So… if you listen to the militant atheists, you’d think that people were being killed for apostasy all over the place, right? Whereas, in reality, people are being killed, but not ‘gratituously or frequently’. So that’s all right then.
I have several friends and family members who are non-believers and apart from some efforts to return them to the straight and narrow or at least go through the motions of religious observance, they have not come into any physical danger.
As Ophelia says, this is nice but tells us jack shit. Richard Littlejohn could make the following argument: ‘I don’t know anyone who has been a victim of racism – therefore racism does not exist.’ It’s never worked for him and it doesn’t work for Malik now.
And what does ‘efforts to return them to the straight and narrow’ entail, exactly?
Oh but hang on – Muslim scholars have ‘differences of opinion’ regarding the death penalty:
Although the Council of Ex-Muslims and AC Grayling depict the threat to life and limb as an indisputable fact, in reality there are differences of opinion among Muslim scholars (ostensibly the hard core of the religion) regarding the death penalty for apostates.
Well this, too, is nice, and I’m sure is a great comfort to those people threatened with death for what amounts to a change of heart.
And anyway, even if people are killed for leaving their religion, this is not for religious reasons:
This is not to say that Muslim governments – and Arab ones in particular – have a tolerant view of apostasy but the death threat is invoked only rarely and more for political reasons rather than religion ones: to set an example or to save face as a proxy punishment for challenging the social or political status quo.
Nothing to do with us, mate: the killers have ‘misinterpreted’ or ‘perverted’ the peaceful holy scripture.
Then Malik’s silliness causes her to shoot herself in the foot:
Nawal el Sadaawi, a prominent Egyptian writer and social activist, has clashed several times with religious authorities and has even dismissed some of the rituals of the Hajj (the pilgrimage to Mecca) as pagan, but I do not believe she lives in any fear for her life.
Now, Dr Nawal el Sadaawi is an Egyptian feminist and campaigner against genital mutiliation. She’s been dismissed from jobs, received death threats and even been imprisoned for her writings. From an interview with el Sadaawi in 1999:
After you taught at Duke University you went back to Egypt. Are you again in exile now?
No, I am in Egypt now. I live in Egypt. Even when I was at Duke I did not consider myself in exile. I hated the word. The media said that. I said, well, I am in danger for my life in Egypt, and I have to leave, because I have to protect my life. And Duke offered me a post, so I came, you know.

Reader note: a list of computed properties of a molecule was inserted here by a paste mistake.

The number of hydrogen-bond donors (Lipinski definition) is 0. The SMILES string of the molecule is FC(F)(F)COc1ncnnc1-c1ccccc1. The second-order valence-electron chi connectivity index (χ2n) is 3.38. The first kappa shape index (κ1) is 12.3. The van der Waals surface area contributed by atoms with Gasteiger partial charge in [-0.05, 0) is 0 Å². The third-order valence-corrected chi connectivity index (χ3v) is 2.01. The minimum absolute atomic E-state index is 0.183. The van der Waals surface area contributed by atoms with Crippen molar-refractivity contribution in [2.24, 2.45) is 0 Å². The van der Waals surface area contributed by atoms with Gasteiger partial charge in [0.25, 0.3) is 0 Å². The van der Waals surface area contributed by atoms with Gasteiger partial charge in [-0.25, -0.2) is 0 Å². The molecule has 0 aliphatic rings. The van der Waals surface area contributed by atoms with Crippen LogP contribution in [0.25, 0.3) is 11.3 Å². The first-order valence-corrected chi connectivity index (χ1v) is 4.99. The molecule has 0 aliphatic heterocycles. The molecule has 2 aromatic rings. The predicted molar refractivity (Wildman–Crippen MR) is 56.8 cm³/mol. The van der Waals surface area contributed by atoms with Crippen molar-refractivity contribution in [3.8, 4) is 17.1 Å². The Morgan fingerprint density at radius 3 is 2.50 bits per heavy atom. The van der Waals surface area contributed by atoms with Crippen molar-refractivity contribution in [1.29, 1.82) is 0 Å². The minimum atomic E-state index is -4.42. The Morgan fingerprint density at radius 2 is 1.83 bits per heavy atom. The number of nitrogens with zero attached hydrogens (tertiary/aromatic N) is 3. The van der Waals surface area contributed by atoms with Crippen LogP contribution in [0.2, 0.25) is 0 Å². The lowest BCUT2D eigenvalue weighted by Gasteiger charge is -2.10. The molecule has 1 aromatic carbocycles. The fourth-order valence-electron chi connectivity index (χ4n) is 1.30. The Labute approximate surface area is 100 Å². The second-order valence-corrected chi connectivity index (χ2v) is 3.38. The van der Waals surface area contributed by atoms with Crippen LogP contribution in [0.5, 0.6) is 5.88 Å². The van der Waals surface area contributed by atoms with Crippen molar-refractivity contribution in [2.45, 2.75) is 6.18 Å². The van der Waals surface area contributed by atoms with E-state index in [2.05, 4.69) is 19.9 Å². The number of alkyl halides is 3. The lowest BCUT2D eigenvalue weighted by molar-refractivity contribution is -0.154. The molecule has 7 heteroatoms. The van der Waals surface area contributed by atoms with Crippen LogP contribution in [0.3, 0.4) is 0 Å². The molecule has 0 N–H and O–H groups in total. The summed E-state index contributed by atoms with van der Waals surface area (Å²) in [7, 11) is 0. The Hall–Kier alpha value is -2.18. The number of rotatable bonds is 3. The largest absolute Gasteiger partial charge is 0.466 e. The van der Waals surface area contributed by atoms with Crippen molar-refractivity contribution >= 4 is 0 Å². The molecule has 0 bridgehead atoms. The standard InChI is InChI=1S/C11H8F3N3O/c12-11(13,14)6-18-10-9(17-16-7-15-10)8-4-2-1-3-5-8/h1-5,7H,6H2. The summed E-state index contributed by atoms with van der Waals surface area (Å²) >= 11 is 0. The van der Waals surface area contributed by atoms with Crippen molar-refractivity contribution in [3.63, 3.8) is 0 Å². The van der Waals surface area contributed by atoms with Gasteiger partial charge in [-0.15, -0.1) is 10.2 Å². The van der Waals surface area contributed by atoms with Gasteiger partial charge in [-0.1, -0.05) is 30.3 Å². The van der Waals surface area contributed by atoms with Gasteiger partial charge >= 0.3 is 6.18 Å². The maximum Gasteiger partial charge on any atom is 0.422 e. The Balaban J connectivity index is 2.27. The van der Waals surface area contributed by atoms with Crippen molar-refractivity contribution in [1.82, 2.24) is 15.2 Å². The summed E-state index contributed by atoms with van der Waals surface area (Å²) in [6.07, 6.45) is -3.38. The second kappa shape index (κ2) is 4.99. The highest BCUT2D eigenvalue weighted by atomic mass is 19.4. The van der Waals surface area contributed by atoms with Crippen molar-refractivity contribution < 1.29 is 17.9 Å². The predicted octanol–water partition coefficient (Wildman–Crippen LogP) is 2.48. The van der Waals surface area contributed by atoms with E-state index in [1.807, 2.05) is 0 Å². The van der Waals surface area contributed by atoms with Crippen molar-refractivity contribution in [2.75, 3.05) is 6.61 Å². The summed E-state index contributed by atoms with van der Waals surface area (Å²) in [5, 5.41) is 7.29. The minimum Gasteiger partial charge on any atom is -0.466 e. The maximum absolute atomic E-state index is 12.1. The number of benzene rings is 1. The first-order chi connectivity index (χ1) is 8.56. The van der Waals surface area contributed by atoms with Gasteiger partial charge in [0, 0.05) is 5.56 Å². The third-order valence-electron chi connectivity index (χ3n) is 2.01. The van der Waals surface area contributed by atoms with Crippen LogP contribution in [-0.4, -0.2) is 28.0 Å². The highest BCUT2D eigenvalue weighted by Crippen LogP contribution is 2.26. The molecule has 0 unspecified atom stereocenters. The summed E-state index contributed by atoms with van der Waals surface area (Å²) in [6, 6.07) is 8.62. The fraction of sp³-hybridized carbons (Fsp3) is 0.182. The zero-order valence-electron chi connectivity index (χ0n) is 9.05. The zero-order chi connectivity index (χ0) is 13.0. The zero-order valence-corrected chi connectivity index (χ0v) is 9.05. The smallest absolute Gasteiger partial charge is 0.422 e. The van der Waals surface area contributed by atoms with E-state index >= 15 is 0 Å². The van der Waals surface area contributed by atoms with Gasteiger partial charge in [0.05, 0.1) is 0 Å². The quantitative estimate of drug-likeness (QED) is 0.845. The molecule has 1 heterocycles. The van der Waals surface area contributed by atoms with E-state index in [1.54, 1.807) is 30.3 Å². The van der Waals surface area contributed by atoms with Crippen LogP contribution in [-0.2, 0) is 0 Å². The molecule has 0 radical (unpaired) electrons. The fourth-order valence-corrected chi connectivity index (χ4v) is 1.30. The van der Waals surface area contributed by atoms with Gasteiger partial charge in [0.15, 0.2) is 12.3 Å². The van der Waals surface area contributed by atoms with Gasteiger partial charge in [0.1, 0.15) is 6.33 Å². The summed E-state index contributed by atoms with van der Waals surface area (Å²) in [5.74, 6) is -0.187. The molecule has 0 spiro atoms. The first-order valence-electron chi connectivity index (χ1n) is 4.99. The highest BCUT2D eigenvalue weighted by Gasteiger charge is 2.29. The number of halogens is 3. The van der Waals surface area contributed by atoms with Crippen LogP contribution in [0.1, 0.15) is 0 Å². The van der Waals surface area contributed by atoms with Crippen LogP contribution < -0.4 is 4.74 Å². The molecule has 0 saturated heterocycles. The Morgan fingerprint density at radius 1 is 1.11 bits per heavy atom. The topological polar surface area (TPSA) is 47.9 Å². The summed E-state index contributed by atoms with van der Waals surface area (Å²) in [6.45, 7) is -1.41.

She goes on to say this:
In my country if a girl loses her virginity, it’s a scandal. If she’s pregnant outside marriage, outside wedlock, it’s a scandal. Her name may be put on the death list, as happened with me, if she attacks, or is critical of religion or mainstream beliefs.
Emphasis is, naturally, mine.
The charitable interpretation is that Malik simply isn’t familiar with el Sadaawi and doesn’t realise that she does, contrary to Malik, have reason to fear for her life. And Malik does say that ‘It is easy to appear churlish or insensitive when disputing the assertions of people who claim their lives are in danger’. But – and there is always a but:
[W]e must also consider the possibility that some will annex the emotive power of ‘death for apostasy’ to serve their own ends, be they personal or political. Wafa Sultan, a Syrian-born ex-Muslim who has lived in the US for almost 20 years, became a hero of the neocons after claiming that some casually dismissive words from a cleric in a TV debate amounted to ‘a fatwa’. In due course, Time Magazine listed her as one of 100 influential people ‘whose power, talent or moral example is transforming the world’.
Note the Uncle Tom subtext here: ‘a hero of the neocons… ex-Muslim who has lived in the US for twenty years.’
Like el-Sadaawi, Wafa Sultan is an ex-Muslim and critic of religion who received death threats after her appearance on a televised debate with a conservative cleric:
One message said: ‘Oh, you are still alive? Wait and see.’ She received an e-mail message the other day, in Arabic, that said, ‘If someone were to kill you, it would be me.’
Presumably – though she doesn’t have the guts to say so – Malik thinks that either Sultan is lying about the death threats, or deliberately provoked them just so that she could be on the cover of Time.
Sultan’s words prompted this satirical post from the blogger ‘Eerie’ on ‘How to be a Muslim reformer,’ a sardonic step-by-step guide with headings like ‘Become a Western media darling’ and ‘Remind people that you are constantly under siege’. Here’s Step 6 (emphasis mine):
6. Rake in the cash
Watch as speaking invitations roll in from hardline right-wing Israeli and US organizations. No, it’s not a Jewish conspiracy, but for some odd reason they are in full agreement with your views on Islamic reform. You’re definitely on the way to winning Muslim hearts and minds if they’re supporting you!
I’ve always said that bad satire says more about its originator than its target, and the above tells us all we need to know about this blogger’s worldview. Still, Malik liked the blog enough to link to it in her article.